Closing statements were heard this month in the ICC trial of former Congolese vice-president Jean-Pierre Bemba. For the first time at the Court, judges must decide if an accused is responsible as a military commander for crimes allegedly committed by troops under his control.
Bemba is charged with fifteen counts of crimes against humanity and war crimes. These include nine for rape, five for pillage and one for murder.
The perpetrators are said to have been members of the Movement for the Liberation of Congo (MLC), a Congolese militia group created in 1998 of which Bemba was the president and commander-in-chief.
The crimes allegedly took place in the CAR during an internal armed conflict in 2002-3 when the then CAR president, Ange-Félix Patassé, invited the MLC to help put down a coup attempt.
Defense questions prosecution evidence
During the hearing on 12-13 November, Trial Chamber III heard summaries of the cases presented by the prosecution and defense. Both relied on largely the same evidence in their respective arguments in the trial. The defense stated that the reason for this was that it did not have had the proper resources to conduct its own investigations in CAR.
During the last four years of proceedings, 77 witnesses were heard by the Court and 733 items of evidence were presented. The defense sought to use the large collection of evidence to highlight that there were a number of irregularities in the witness statements.
The prosecution gave several examples of witness statements to back up its case. One was from a woman who was allegedly raped by three different men. Her husband said he would leave her if she had been raped leading her to not report it for a long time. Prosecution lawyers stressed that this showed that a lot of the victims still hadn’t come forward. This argument was supported by an expert witness Dr. André Tabo.
The prosecution also claimed Bemba did not pay wages to his army of 20,000 fighters, allowing them to live off the civilian population by doing as they wanted to buy their loyalty.
The defense countered that it is not clear which forces were in the area when the alleged crimes occurred and it remains questionable who committed them. It also said the MLC was not operational as a fighting force in the conflict until 30 October 2002. One witness, however, claimed she was attacked by MLC soldiers on 27 October 2002.
The defense also argued that since there were 5000 applications from victims to participate in the proceedings, this would add up to an average of three crimes per MLC soldier. This, together with the witness statement mentioned above, should be a reason for the Chamber to look at the evidence with great caution, lawyers argued.
Bemba in control?
According to the prosecution Bemba was well-known for giving direct orders to the soldiers in the field and he had a very well defined chain of command. The armed forces supposedly recognized him as their leader and called him “the savior of the state.”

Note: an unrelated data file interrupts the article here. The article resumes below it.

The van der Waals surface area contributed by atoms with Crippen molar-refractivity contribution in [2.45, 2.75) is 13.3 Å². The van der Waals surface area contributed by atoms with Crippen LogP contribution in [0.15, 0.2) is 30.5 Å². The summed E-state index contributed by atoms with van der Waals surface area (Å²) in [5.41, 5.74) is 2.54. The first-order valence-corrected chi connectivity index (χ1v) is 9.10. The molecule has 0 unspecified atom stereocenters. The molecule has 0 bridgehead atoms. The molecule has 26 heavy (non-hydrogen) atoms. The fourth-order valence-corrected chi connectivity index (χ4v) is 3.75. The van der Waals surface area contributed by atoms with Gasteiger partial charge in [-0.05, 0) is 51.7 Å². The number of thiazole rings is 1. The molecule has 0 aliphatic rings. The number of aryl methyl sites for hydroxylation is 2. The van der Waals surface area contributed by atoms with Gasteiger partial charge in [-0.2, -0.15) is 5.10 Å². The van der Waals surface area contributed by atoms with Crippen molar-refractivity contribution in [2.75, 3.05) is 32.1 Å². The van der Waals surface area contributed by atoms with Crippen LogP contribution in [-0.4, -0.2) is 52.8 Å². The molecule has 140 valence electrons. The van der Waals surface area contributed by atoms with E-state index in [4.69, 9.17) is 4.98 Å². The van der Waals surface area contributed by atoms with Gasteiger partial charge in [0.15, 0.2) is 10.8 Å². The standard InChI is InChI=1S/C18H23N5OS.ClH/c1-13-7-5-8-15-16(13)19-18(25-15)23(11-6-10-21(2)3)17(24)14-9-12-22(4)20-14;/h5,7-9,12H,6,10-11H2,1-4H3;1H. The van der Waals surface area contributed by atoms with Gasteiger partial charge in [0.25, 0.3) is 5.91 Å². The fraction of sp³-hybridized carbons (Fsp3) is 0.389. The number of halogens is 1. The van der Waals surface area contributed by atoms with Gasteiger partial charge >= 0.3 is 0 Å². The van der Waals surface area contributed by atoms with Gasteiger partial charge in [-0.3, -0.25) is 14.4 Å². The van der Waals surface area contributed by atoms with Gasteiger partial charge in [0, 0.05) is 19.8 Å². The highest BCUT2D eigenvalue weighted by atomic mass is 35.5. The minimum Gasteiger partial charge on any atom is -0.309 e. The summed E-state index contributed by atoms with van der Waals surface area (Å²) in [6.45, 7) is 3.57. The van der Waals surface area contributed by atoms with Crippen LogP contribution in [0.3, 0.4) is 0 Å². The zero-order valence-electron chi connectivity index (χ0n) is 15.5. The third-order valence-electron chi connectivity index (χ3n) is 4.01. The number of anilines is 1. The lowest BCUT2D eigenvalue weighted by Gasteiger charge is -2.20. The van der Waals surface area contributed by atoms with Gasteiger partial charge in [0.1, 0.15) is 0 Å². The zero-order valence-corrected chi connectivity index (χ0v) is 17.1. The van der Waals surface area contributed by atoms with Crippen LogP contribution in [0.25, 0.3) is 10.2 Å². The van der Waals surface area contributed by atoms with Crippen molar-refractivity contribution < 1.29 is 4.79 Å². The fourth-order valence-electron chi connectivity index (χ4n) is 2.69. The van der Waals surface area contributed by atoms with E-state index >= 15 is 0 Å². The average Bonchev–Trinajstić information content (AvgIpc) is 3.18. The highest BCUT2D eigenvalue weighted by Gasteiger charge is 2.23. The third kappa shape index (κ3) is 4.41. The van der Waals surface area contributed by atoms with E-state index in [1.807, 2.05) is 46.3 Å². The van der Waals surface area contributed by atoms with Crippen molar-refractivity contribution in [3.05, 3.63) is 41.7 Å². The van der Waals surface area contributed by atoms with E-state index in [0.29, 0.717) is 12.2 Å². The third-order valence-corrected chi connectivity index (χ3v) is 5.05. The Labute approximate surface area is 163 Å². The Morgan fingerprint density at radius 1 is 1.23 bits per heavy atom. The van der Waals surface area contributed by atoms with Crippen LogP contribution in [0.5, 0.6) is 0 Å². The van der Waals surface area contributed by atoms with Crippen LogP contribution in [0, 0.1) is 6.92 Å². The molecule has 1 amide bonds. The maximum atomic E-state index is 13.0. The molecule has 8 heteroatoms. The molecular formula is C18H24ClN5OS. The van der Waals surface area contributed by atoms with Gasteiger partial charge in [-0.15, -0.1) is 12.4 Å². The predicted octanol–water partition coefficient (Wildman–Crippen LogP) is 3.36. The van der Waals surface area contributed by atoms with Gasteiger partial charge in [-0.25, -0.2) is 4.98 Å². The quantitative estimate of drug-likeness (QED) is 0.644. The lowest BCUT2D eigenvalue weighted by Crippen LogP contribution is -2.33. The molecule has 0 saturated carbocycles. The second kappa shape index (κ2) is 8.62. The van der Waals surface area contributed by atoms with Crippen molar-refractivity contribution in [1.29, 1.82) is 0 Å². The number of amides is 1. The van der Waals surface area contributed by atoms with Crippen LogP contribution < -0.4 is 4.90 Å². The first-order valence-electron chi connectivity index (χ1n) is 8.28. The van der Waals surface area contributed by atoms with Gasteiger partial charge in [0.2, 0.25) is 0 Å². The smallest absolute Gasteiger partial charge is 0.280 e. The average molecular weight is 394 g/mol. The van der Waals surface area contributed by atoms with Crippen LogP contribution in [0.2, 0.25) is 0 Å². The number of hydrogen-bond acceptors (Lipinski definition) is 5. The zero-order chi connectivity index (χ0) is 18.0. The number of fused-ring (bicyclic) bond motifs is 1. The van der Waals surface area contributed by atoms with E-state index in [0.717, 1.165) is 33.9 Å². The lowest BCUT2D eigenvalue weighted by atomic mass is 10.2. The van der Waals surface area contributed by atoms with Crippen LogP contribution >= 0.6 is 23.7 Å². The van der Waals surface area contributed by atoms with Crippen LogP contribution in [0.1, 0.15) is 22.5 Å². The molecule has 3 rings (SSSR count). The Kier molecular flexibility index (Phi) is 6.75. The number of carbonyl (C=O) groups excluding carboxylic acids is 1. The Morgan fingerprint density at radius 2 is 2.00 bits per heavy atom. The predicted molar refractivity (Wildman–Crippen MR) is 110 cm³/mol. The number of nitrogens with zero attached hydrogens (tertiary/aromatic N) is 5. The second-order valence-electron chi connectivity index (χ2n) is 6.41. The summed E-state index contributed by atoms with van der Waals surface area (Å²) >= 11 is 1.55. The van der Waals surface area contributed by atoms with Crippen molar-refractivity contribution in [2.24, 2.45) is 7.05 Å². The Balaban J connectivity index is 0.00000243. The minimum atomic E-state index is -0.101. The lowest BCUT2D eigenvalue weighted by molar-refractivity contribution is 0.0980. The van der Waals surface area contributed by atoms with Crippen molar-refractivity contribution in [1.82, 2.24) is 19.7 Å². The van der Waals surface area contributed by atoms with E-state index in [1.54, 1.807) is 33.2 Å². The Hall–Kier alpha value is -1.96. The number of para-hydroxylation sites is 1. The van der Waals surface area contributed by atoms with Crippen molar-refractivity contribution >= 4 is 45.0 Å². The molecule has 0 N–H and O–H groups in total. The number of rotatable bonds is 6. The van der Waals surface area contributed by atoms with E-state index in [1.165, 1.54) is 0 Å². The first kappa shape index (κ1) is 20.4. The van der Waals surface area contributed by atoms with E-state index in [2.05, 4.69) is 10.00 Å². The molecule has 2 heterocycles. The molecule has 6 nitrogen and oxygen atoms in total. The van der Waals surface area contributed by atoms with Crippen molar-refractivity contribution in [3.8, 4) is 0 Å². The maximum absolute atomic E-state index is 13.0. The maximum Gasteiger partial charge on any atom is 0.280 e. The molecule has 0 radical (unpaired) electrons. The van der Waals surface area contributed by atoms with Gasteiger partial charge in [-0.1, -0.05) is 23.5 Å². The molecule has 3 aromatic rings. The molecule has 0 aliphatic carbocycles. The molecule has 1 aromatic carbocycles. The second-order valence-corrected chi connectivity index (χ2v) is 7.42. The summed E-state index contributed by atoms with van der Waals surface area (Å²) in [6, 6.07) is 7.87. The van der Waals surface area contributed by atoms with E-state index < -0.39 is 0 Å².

The prosecution submitted that a commander who monitors everything is responsible for the acts of the troops he commands. Bemba remained in authority and control during the operations by using technology in the form of radios to communicate with his officers.
The defense argued that the multinational coalition, of which Bemba’s troops were a part, fell under the command of the CAR forces. In addition, it pointed to a period of seven days—between 3 and 10 February 2003—where there was no contact between Bemba and his operational commander, Colonel Mustafa.
There was also the question of distance. The prosecution claimed Bemba knew his troops were committing crimes prompting him to write to the United Nation’s representative for information.
However, the defense said this was proof that Bemba did not know what was happening thousands of miles away. It further argued that he also sent three investigative MLC commissions and repeatedly asked Colonel Mustafa what was going on, and had had a court-martial set up and a few MLC soldiers were convicted. According to the prosecution they were released as soon as the international press had left. The defense however stated some of these men were executed for the crimes they had committed.
Judges to decide on crimes and responsibility
It is now up to ICC judges to decide how to interpret the large collection of evidence presented by both sides over the past four years of proceedings. There are two primary steps to be taken: the Chamber must decide on the crimes that were committed; and find a sufficient basis for Bemba’s criminal responsibility as a commander.
Command responsibility at the ICC
Under Article 28(a) of the Rome Statute, “a military commander or person effectively acting as a military commander shall be criminally responsible for crimes within the jurisdiction of the Court committed by forces under his or her effective command and control, or effective authority and control as the case may be, as a result of his or her failure to exercise control properly over such forces, where:
- (i) That military commander or person either knew or, owing to the circumstances at the time, should have known that the forces were committing or about to commit such crimes; and
- (ii) That military commander or person failed to take all necessary and reasonable measures within his or her power to prevent or repress their commission or to submit the matter to the competent authorities for investigation and prosecution.”
Witness tampering charges confirmed
ICC judges have separately confirmed charges of offenses against the administration of justice against Bemba and four of his associates stemming from witness-tampering allegations in Bemba’s trial.
Civil society reacts
The Women’s Initiatives for Gender Justice welcomed the commencement of closing statements, calling the case groundbreaking for its inclusion of sexual and gender-based crimes.
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